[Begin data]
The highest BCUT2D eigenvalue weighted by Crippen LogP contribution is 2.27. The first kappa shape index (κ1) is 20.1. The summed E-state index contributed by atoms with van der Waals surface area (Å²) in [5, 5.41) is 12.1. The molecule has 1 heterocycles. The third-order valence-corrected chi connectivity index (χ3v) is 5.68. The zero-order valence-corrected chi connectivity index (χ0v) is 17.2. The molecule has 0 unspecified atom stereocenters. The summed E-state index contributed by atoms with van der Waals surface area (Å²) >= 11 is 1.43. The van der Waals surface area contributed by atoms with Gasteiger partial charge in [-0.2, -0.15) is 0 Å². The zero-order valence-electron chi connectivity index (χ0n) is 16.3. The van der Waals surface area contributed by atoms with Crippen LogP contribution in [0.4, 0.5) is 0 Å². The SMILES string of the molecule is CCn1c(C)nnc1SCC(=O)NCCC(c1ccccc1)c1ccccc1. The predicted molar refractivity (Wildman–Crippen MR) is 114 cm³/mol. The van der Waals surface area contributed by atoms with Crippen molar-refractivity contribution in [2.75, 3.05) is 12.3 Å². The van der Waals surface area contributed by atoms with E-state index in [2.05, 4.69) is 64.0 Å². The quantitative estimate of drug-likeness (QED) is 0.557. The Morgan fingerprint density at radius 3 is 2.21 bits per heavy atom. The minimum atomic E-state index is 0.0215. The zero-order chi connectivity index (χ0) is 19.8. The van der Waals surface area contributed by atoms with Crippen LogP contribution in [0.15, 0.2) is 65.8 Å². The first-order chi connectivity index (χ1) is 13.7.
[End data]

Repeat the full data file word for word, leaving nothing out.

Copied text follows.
The highest BCUT2D eigenvalue weighted by Crippen LogP contribution is 2.27. The first kappa shape index (κ1) is 20.1. The summed E-state index contributed by atoms with van der Waals surface area (Å²) in [5, 5.41) is 12.1. The molecule has 1 heterocycles. The third-order valence-corrected chi connectivity index (χ3v) is 5.68. The zero-order valence-corrected chi connectivity index (χ0v) is 17.2. The molecule has 0 unspecified atom stereocenters. The summed E-state index contributed by atoms with van der Waals surface area (Å²) >= 11 is 1.43. The van der Waals surface area contributed by atoms with Gasteiger partial charge in [-0.2, -0.15) is 0 Å². The zero-order valence-electron chi connectivity index (χ0n) is 16.3. The van der Waals surface area contributed by atoms with Crippen LogP contribution in [0.4, 0.5) is 0 Å². The SMILES string of the molecule is CCn1c(C)nnc1SCC(=O)NCCC(c1ccccc1)c1ccccc1. The predicted molar refractivity (Wildman–Crippen MR) is 114 cm³/mol. The van der Waals surface area contributed by atoms with Crippen molar-refractivity contribution in [2.75, 3.05) is 12.3 Å². The van der Waals surface area contributed by atoms with E-state index in [2.05, 4.69) is 64.0 Å². The quantitative estimate of drug-likeness (QED) is 0.557. The Morgan fingerprint density at radius 3 is 2.21 bits per heavy atom. The minimum atomic E-state index is 0.0215. The zero-order chi connectivity index (χ0) is 19.8. The van der Waals surface area contributed by atoms with Crippen LogP contribution in [0.15, 0.2) is 65.8 Å². The first-order chi connectivity index (χ1) is 13.7.